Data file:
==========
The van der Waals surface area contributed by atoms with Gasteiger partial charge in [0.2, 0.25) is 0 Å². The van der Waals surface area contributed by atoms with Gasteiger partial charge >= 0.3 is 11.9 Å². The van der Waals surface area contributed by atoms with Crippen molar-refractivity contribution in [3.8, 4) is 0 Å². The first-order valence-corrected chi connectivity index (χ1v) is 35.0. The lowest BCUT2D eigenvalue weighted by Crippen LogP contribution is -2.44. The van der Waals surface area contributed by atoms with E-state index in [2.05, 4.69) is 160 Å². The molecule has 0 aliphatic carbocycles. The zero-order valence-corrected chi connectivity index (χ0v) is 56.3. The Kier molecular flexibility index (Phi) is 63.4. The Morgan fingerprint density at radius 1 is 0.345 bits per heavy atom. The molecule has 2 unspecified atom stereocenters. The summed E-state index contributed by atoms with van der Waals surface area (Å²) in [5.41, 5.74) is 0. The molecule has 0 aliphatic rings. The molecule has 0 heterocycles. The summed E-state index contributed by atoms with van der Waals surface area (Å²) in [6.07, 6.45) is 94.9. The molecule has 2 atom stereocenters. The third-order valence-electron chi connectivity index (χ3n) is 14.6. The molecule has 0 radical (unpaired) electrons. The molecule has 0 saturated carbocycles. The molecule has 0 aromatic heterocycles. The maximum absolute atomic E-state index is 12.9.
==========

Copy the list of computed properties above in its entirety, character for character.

The van der Waals surface area contributed by atoms with Gasteiger partial charge in [0.2, 0.25) is 0 Å². The van der Waals surface area contributed by atoms with Gasteiger partial charge >= 0.3 is 11.9 Å². The van der Waals surface area contributed by atoms with Crippen molar-refractivity contribution in [3.8, 4) is 0 Å². The first-order valence-corrected chi connectivity index (χ1v) is 35.0. The lowest BCUT2D eigenvalue weighted by Crippen LogP contribution is -2.44. The van der Waals surface area contributed by atoms with E-state index in [2.05, 4.69) is 160 Å². The molecule has 0 aliphatic carbocycles. The zero-order valence-corrected chi connectivity index (χ0v) is 56.3. The Kier molecular flexibility index (Phi) is 63.4. The Morgan fingerprint density at radius 1 is 0.345 bits per heavy atom. The molecule has 2 unspecified atom stereocenters. The summed E-state index contributed by atoms with van der Waals surface area (Å²) in [5.41, 5.74) is 0. The molecule has 0 aliphatic rings. The molecule has 0 heterocycles. The summed E-state index contributed by atoms with van der Waals surface area (Å²) in [6.07, 6.45) is 94.9. The molecule has 2 atom stereocenters. The third-order valence-electron chi connectivity index (χ3n) is 14.6. The molecule has 0 radical (unpaired) electrons. The molecule has 0 saturated carbocycles. The molecule has 0 aromatic heterocycles. The maximum absolute atomic E-state index is 12.9.